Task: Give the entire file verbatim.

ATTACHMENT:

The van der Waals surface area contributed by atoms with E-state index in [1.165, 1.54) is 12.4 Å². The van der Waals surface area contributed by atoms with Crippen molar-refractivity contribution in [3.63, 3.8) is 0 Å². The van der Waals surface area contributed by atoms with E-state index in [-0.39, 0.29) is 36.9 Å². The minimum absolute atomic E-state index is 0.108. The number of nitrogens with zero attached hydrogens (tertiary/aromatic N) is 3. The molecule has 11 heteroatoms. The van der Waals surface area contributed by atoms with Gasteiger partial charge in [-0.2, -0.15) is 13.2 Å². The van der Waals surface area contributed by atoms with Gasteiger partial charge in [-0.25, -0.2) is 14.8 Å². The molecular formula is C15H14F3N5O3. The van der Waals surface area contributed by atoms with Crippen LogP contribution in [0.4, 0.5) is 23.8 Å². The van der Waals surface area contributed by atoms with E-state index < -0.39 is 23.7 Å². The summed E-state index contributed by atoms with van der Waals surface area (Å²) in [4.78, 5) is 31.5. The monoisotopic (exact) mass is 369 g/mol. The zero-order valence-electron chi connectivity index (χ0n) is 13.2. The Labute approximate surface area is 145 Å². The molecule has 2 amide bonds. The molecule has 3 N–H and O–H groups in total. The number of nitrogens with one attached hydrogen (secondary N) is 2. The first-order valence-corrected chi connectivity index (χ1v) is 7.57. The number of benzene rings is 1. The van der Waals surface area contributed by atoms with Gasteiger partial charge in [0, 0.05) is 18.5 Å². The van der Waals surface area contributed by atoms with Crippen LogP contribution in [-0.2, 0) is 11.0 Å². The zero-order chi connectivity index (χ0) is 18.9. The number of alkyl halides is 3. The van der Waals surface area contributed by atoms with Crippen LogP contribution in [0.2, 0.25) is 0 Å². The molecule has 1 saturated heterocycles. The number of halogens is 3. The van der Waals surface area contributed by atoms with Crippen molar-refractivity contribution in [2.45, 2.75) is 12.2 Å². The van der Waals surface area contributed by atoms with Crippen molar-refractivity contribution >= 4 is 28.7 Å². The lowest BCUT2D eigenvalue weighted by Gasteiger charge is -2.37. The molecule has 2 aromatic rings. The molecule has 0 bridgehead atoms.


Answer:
The van der Waals surface area contributed by atoms with E-state index in [1.165, 1.54) is 12.4 Å². The van der Waals surface area contributed by atoms with Crippen molar-refractivity contribution in [3.63, 3.8) is 0 Å². The van der Waals surface area contributed by atoms with E-state index in [-0.39, 0.29) is 36.9 Å². The minimum absolute atomic E-state index is 0.108. The number of nitrogens with zero attached hydrogens (tertiary/aromatic N) is 3. The molecule has 11 heteroatoms. The van der Waals surface area contributed by atoms with Gasteiger partial charge in [-0.2, -0.15) is 13.2 Å². The van der Waals surface area contributed by atoms with Gasteiger partial charge in [-0.25, -0.2) is 14.8 Å². The molecular formula is C15H14F3N5O3. The van der Waals surface area contributed by atoms with Crippen LogP contribution in [0.4, 0.5) is 23.8 Å². The van der Waals surface area contributed by atoms with E-state index < -0.39 is 23.7 Å². The summed E-state index contributed by atoms with van der Waals surface area (Å²) in [4.78, 5) is 31.5. The monoisotopic (exact) mass is 369 g/mol. The zero-order valence-electron chi connectivity index (χ0n) is 13.2. The Labute approximate surface area is 145 Å². The molecule has 2 amide bonds. The molecule has 3 N–H and O–H groups in total. The number of nitrogens with one attached hydrogen (secondary N) is 2. The first-order valence-corrected chi connectivity index (χ1v) is 7.57. The number of benzene rings is 1. The van der Waals surface area contributed by atoms with Gasteiger partial charge in [0, 0.05) is 18.5 Å². The van der Waals surface area contributed by atoms with Crippen LogP contribution in [-0.2, 0) is 11.0 Å². The zero-order chi connectivity index (χ0) is 18.9. The number of alkyl halides is 3. The van der Waals surface area contributed by atoms with Crippen LogP contribution in [0.2, 0.25) is 0 Å². The molecule has 1 saturated heterocycles. The number of halogens is 3. The van der Waals surface area contributed by atoms with Crippen molar-refractivity contribution in [2.45, 2.75) is 12.2 Å². The van der Waals surface area contributed by atoms with Crippen molar-refractivity contribution >= 4 is 28.7 Å². The lowest BCUT2D eigenvalue weighted by Gasteiger charge is -2.37. The molecule has 2 aromatic rings. The molecule has 0 bridgehead atoms.